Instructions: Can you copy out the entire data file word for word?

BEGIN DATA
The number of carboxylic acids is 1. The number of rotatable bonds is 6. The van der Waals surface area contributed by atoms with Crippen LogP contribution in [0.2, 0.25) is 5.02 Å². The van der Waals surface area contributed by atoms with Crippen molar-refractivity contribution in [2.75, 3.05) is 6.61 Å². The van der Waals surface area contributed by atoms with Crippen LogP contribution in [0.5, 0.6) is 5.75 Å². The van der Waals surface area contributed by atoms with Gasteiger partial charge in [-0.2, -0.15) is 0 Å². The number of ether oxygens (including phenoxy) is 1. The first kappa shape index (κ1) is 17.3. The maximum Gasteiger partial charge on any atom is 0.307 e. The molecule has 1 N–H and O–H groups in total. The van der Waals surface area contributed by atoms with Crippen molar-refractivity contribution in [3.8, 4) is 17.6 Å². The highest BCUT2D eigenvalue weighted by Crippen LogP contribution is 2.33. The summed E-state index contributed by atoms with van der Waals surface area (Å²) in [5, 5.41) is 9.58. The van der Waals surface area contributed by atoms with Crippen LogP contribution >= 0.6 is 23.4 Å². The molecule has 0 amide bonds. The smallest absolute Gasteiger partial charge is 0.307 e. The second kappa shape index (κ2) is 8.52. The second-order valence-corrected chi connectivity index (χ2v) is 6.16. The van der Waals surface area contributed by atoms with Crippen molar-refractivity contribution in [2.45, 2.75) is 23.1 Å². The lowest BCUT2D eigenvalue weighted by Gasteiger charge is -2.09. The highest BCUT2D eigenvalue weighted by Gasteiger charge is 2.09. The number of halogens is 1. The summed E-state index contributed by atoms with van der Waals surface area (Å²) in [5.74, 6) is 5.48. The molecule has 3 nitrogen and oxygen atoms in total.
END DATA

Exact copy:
The number of carboxylic acids is 1. The number of rotatable bonds is 6. The van der Waals surface area contributed by atoms with Crippen LogP contribution in [0.2, 0.25) is 5.02 Å². The van der Waals surface area contributed by atoms with Crippen molar-refractivity contribution in [2.75, 3.05) is 6.61 Å². The van der Waals surface area contributed by atoms with Crippen LogP contribution in [0.5, 0.6) is 5.75 Å². The van der Waals surface area contributed by atoms with Gasteiger partial charge in [-0.2, -0.15) is 0 Å². The number of ether oxygens (including phenoxy) is 1. The first kappa shape index (κ1) is 17.3. The maximum Gasteiger partial charge on any atom is 0.307 e. The molecule has 1 N–H and O–H groups in total. The van der Waals surface area contributed by atoms with Crippen molar-refractivity contribution in [3.8, 4) is 17.6 Å². The highest BCUT2D eigenvalue weighted by Crippen LogP contribution is 2.33. The summed E-state index contributed by atoms with van der Waals surface area (Å²) in [5, 5.41) is 9.58. The van der Waals surface area contributed by atoms with Crippen LogP contribution >= 0.6 is 23.4 Å². The molecule has 0 amide bonds. The smallest absolute Gasteiger partial charge is 0.307 e. The second kappa shape index (κ2) is 8.52. The second-order valence-corrected chi connectivity index (χ2v) is 6.16. The van der Waals surface area contributed by atoms with Crippen molar-refractivity contribution in [2.45, 2.75) is 23.1 Å². The lowest BCUT2D eigenvalue weighted by Gasteiger charge is -2.09. The highest BCUT2D eigenvalue weighted by Gasteiger charge is 2.09. The number of halogens is 1. The summed E-state index contributed by atoms with van der Waals surface area (Å²) in [5.74, 6) is 5.48. The molecule has 3 nitrogen and oxygen atoms in total.